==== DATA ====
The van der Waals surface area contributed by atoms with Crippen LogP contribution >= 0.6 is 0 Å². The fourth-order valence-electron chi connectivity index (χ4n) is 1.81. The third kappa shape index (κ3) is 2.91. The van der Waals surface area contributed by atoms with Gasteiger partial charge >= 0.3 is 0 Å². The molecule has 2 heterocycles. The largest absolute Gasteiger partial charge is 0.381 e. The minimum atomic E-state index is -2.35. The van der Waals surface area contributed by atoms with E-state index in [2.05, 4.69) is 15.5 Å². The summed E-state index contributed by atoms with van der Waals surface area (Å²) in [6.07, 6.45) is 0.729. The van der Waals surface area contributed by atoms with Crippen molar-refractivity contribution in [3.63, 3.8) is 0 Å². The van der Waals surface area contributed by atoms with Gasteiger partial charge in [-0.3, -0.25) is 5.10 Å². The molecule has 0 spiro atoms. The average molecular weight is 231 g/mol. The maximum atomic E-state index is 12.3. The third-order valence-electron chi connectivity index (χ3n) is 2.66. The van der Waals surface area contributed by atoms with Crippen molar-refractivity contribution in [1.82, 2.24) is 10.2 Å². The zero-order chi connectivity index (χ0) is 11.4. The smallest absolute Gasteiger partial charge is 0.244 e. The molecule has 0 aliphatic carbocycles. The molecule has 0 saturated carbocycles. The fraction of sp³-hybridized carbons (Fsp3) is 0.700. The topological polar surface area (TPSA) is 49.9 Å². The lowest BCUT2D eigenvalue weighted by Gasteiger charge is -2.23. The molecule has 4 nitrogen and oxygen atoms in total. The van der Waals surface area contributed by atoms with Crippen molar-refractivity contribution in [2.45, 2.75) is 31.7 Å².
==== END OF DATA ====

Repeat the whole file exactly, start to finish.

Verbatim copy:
The van der Waals surface area contributed by atoms with Crippen LogP contribution >= 0.6 is 0 Å². The fourth-order valence-electron chi connectivity index (χ4n) is 1.81. The third kappa shape index (κ3) is 2.91. The van der Waals surface area contributed by atoms with Gasteiger partial charge >= 0.3 is 0 Å². The molecule has 2 heterocycles. The largest absolute Gasteiger partial charge is 0.381 e. The minimum atomic E-state index is -2.35. The van der Waals surface area contributed by atoms with E-state index in [2.05, 4.69) is 15.5 Å². The summed E-state index contributed by atoms with van der Waals surface area (Å²) in [6.07, 6.45) is 0.729. The van der Waals surface area contributed by atoms with Crippen molar-refractivity contribution in [3.63, 3.8) is 0 Å². The van der Waals surface area contributed by atoms with Gasteiger partial charge in [-0.3, -0.25) is 5.10 Å². The molecule has 0 spiro atoms. The average molecular weight is 231 g/mol. The maximum atomic E-state index is 12.3. The third-order valence-electron chi connectivity index (χ3n) is 2.66. The van der Waals surface area contributed by atoms with Crippen molar-refractivity contribution in [1.82, 2.24) is 10.2 Å². The zero-order chi connectivity index (χ0) is 11.4. The smallest absolute Gasteiger partial charge is 0.244 e. The molecule has 0 aliphatic carbocycles. The molecule has 0 saturated carbocycles. The fraction of sp³-hybridized carbons (Fsp3) is 0.700. The topological polar surface area (TPSA) is 49.9 Å². The lowest BCUT2D eigenvalue weighted by Gasteiger charge is -2.23. The molecule has 4 nitrogen and oxygen atoms in total. The van der Waals surface area contributed by atoms with Crippen molar-refractivity contribution in [2.45, 2.75) is 31.7 Å².